By Peter Whoriskey
Washington Post Staff Writer
Friday, August 17, 2007
MIAMI, Aug. 16 -- A federal jury convicted former "enemy combatant" Jose Padilla on Thursday of terrorism conspiracy charges, handing a courthouse victory to the Bush administration, which had originally sought to imprison him without a criminal trial.
Padilla was arrested in 2002 for allegedly plotting a radiological "dirty bomb" attack, but prosecutors chose not to pursue those allegations in court here. But after a three-month trial, they had convinced the jury that Padilla, 36, participated in a South Florida-based al-Qaeda support cell that in the '90s began to send money and people to wage holy war in Bosnia, Chechnya, Kosovo and Somalia.
Padilla and co-defendants Adham Hassoun, a Lebanese-born Palestinian, and Kifah Jayyousi, a naturalized U.S. citizen from Jordan, were found guilty of one count of conspiracy to murder, kidnap and maim overseas, an offense with a maximum penalty of life in prison. They also were convicted of one count of conspiracy to provide material support for terrorists and one count of material support for terrorists. Sentencing is set for Dec. 5.
"The conviction of Jose Padilla -- an American who provided material support to terrorists and trained for violent jihad -- is a significant victory in our efforts to fight the threat posed by terrorists and their supporters," Attorney General Alberto R. Gonzales said.
The conviction essentially accomplishes through the criminal-court system what the administration had tried to do five years ago by executive fiat. For 3½ years after he was arrested upon reentering the country, Padilla was held without charges at a Navy brig in South Carolina, where he was housed in solitary confinement. The tactic drew fierce criticism from civil liberties advocates.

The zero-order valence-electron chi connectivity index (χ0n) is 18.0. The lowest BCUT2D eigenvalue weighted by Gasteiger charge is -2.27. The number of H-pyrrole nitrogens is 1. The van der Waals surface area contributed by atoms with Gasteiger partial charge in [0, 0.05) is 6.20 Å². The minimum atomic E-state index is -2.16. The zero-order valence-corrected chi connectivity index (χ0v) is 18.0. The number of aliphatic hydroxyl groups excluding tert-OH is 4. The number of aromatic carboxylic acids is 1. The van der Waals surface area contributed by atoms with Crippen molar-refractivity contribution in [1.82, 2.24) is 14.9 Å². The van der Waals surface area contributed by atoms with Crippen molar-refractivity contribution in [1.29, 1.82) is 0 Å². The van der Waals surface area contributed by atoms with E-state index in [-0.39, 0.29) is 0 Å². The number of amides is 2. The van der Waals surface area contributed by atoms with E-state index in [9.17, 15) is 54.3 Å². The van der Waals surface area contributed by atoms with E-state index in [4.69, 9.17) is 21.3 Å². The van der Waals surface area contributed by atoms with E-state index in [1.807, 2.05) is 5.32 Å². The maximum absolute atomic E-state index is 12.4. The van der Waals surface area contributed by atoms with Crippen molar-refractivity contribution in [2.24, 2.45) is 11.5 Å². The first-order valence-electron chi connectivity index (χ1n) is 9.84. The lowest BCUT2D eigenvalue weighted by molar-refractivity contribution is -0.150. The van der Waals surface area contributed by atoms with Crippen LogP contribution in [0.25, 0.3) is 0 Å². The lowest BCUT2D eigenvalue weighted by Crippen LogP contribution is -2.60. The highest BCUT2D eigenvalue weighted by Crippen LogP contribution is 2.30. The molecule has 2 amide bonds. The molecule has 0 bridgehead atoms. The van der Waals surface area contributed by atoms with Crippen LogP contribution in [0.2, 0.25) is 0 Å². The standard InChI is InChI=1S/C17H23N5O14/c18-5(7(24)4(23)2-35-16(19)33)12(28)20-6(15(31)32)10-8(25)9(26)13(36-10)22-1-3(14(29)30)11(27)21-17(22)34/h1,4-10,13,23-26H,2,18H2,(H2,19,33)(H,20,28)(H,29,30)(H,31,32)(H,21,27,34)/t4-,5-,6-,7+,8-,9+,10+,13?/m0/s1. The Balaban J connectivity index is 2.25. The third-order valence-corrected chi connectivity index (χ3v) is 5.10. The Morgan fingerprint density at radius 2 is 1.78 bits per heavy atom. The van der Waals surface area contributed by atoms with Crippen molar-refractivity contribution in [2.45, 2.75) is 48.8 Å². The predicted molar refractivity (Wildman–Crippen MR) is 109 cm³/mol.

Padilla's lawyers charged that during his confinement, he was deprived of sleep, kept in a 9-foot-by-7-foot cell, chained in painful positions and injected with mind-altering drugs. Those conditions left him unable to participate in his own defense, the lawyers said. Padilla, like his co-defendants, did not take the stand.
Prosecutors and federal law enforcement officials called the conviction a reflection of their agencies' hard work. However, legal critics said the verdicts show that terrorism suspects can be tried in criminal courts and that there was no reason for the Bush administration to have declared Padilla an "enemy combatant" and to hold him for years without formal charges.
"This trial clearly undermines the Bush administration's unfounded fear that terrorists cannot -- in their view -- be tried in our criminal courts," said Howard Simon, executive director of the American Civil Liberties Union (ACLU) of Florida. The verdict proves, he said, "that the Bush administration should close Guantanamo and pursue terrorists in the criminal justice system, not outside the confines of the rule of law."
Entering the courtroom before the verdicts were read, Padilla smiled at his mother in the audience and seemed to crack a joke with one of his lawyers. Padilla was stone-faced as a clerk announced the guilty findings. One of his relatives began to sob loudly.
"No evidence, and they found him guilty," his mother, Estela Lebron, said, seeming stunned.
At the same time, co-defendant Jayyousi tried to offer encouraging grins to his wife in the audience. She seemed stunned, too, staring back wordlessly, not returning his smile.
During the long trial, jurors were presented with dozens of wiretapped calls, and the charges against the three men were complicated. Many observers were thus surprised that the panel took little more than a day to reach a decision.